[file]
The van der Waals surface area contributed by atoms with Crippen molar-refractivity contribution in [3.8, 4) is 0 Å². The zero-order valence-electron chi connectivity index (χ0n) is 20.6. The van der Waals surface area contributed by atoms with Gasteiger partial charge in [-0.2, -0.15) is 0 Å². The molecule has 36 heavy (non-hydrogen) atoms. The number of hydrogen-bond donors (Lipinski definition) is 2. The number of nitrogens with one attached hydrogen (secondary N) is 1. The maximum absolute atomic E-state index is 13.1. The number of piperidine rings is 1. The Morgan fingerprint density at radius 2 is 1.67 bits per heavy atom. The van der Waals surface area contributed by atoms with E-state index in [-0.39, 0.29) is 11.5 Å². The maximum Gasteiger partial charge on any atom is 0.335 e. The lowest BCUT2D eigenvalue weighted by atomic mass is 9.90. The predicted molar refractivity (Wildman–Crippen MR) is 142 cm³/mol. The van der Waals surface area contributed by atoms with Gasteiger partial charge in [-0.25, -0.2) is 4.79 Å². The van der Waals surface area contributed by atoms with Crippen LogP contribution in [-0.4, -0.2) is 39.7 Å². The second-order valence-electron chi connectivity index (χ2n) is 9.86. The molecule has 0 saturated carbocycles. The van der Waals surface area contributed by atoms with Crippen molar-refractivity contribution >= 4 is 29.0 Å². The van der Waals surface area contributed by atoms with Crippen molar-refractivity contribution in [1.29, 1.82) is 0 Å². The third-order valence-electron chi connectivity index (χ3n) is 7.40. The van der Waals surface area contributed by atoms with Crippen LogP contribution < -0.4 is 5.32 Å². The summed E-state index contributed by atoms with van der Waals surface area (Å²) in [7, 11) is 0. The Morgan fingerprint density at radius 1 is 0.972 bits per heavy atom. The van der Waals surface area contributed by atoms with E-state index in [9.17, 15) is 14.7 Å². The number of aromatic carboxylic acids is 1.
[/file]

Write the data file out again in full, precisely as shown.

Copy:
The van der Waals surface area contributed by atoms with Crippen molar-refractivity contribution in [3.8, 4) is 0 Å². The zero-order valence-electron chi connectivity index (χ0n) is 20.6. The van der Waals surface area contributed by atoms with Gasteiger partial charge in [-0.2, -0.15) is 0 Å². The molecule has 36 heavy (non-hydrogen) atoms. The number of hydrogen-bond donors (Lipinski definition) is 2. The number of nitrogens with one attached hydrogen (secondary N) is 1. The maximum absolute atomic E-state index is 13.1. The number of piperidine rings is 1. The Morgan fingerprint density at radius 2 is 1.67 bits per heavy atom. The van der Waals surface area contributed by atoms with E-state index in [-0.39, 0.29) is 11.5 Å². The maximum Gasteiger partial charge on any atom is 0.335 e. The lowest BCUT2D eigenvalue weighted by atomic mass is 9.90. The predicted molar refractivity (Wildman–Crippen MR) is 142 cm³/mol. The van der Waals surface area contributed by atoms with Gasteiger partial charge in [-0.25, -0.2) is 4.79 Å². The van der Waals surface area contributed by atoms with Crippen LogP contribution in [-0.4, -0.2) is 39.7 Å². The second-order valence-electron chi connectivity index (χ2n) is 9.86. The molecule has 0 saturated carbocycles. The van der Waals surface area contributed by atoms with Crippen molar-refractivity contribution >= 4 is 29.0 Å². The van der Waals surface area contributed by atoms with Crippen molar-refractivity contribution in [1.29, 1.82) is 0 Å². The third-order valence-electron chi connectivity index (χ3n) is 7.40. The van der Waals surface area contributed by atoms with Crippen LogP contribution < -0.4 is 5.32 Å². The summed E-state index contributed by atoms with van der Waals surface area (Å²) in [7, 11) is 0. The Morgan fingerprint density at radius 1 is 0.972 bits per heavy atom. The van der Waals surface area contributed by atoms with E-state index in [9.17, 15) is 14.7 Å². The number of aromatic carboxylic acids is 1.